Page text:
September 11, 2012 · 0 Comments
Sedition charges against cartoonist Aseem Trivedi are likely to be dropped in the next 24 hours. According to a report, the cartoonist will now be charged for insulting the national emblem. Facing sedition charges under Section 124A of the Indian Penal Code, along with other offences under the Information Technology Act, Trivedi was arrested in Mumbai late on Saturday and sent to seven days police custody by a magistrate Sunday.
After questioning him for a day, police decided not to grill the cartoonist any further. He was produced again before a court which sent him to judicial custody till Sep 24.
The government faced a mounting domestic and international backlash on Tuesday over the arrest of a cartoonist on sedition charges as critics accused it of using colonial era laws to crush dissent.
The arrest at the weekend of Aseem Trivedi, a freelance cartoonist and anti-corruption campaigner, sparked outrage from activists who say that the authorities in the country have become increasingly intolerant of criticism.
Media rights group Reporters Without Borders called for the immediate and unconditional release of Trivedi, who has refused to apply for bail saying that he wants all charges dropped.
“The prosecution and detention of the cartoonist are a gross violation of freedom of expression and information,” the Paris-based organisation said.
Trivedi’s arrest came shortly after the Central government ordered more than 300 websites, social networking pages, Twitter accounts and other online content to be blocked in an attempt to halt the spread of rumours about ethnic violence.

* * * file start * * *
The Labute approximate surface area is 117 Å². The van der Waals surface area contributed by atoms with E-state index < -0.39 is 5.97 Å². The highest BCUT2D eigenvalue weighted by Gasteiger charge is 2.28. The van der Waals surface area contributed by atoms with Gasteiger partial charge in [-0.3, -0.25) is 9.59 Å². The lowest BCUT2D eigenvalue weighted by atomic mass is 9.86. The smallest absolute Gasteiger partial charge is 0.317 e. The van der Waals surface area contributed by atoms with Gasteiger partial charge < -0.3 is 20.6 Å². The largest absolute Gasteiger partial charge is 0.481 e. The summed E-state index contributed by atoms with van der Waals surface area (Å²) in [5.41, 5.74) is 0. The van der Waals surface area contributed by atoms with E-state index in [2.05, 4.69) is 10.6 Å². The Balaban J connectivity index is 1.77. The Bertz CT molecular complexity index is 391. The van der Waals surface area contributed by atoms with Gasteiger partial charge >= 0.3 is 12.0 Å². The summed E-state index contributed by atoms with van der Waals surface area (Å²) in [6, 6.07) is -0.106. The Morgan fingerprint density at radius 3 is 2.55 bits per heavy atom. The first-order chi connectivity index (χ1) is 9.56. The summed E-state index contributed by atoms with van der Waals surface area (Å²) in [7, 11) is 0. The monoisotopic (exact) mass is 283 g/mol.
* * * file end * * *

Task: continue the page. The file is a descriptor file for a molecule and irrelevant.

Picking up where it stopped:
The New York-based Committee to Protect Journalists (CPJ) echoed calls for Trivedi to be freed in a case that has sparked widespread debate about freedom of expression in India.
“Criminalising Aseem Trivedi‘s efforts to highlight the serious problem of corruption is a perverse exercise of power and runs completely counter to India‘s democratic principles,” said Bob Dietz, CPJ’s Asia programme coordinator.
Trivedi was arrested in Mumbai under laws governing sedition, information technology and protecting India‘s national flag and Constitution after a private complaint from a young lawyer based in the city.
A court on Monday ordered the cartoonist to be held in custody until September 24.
Law minister Salman Khurshid has insisted that the Indian court system is independent of the government, adding that “there is rule of law and an appropriate procedure. I am sure that the law will take its own course”.
In the most famous recent sedition case, doctor and human rights activist Binayak Sen was jailed for life in 2010 for allegedly helping Maoist rebels.
He was freed on bail last year on the instructions of the Supreme Court which ruled that the sentence should be suspended.
The government has recently shown sensitivity to criticism of its leaders, with the government responding angrily to a Washington Post article on the struggling Prime Minister Manmohan Singh, who has been hit by a string of graft scandals.
Accusations of intolerance over satirical cartoons surfaced in May when lawmakers reacted in fury over an old cartoon being used in school textbooks lampooning BR Ambedkar, author of Constitution.
By Web Editor